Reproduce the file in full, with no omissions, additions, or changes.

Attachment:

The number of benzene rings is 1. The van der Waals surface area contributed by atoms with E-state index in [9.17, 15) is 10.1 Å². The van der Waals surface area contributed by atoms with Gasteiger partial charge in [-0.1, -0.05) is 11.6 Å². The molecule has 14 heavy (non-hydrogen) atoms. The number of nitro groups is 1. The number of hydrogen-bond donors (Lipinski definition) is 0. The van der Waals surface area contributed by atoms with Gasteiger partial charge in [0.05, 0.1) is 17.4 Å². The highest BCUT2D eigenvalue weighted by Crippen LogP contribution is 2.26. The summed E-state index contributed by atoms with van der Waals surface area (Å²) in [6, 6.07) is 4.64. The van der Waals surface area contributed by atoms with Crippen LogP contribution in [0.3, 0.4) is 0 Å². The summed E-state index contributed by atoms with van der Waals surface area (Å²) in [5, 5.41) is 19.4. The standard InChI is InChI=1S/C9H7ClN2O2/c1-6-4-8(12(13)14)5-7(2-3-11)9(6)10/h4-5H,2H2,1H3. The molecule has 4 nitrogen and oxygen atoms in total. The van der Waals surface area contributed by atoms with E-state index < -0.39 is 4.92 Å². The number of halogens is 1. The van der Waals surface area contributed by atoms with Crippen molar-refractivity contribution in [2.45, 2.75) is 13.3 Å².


The number of benzene rings is 1. The van der Waals surface area contributed by atoms with E-state index in [9.17, 15) is 10.1 Å². The van der Waals surface area contributed by atoms with Gasteiger partial charge in [-0.1, -0.05) is 11.6 Å². The molecule has 14 heavy (non-hydrogen) atoms. The number of nitro groups is 1. The number of hydrogen-bond donors (Lipinski definition) is 0. The van der Waals surface area contributed by atoms with Gasteiger partial charge in [0.05, 0.1) is 17.4 Å². The highest BCUT2D eigenvalue weighted by Crippen LogP contribution is 2.26. The summed E-state index contributed by atoms with van der Waals surface area (Å²) in [6, 6.07) is 4.64. The van der Waals surface area contributed by atoms with Crippen LogP contribution in [0.3, 0.4) is 0 Å². The summed E-state index contributed by atoms with van der Waals surface area (Å²) in [5, 5.41) is 19.4. The standard InChI is InChI=1S/C9H7ClN2O2/c1-6-4-8(12(13)14)5-7(2-3-11)9(6)10/h4-5H,2H2,1H3. The molecule has 4 nitrogen and oxygen atoms in total. The van der Waals surface area contributed by atoms with E-state index < -0.39 is 4.92 Å². The number of halogens is 1. The van der Waals surface area contributed by atoms with Crippen molar-refractivity contribution in [2.45, 2.75) is 13.3 Å².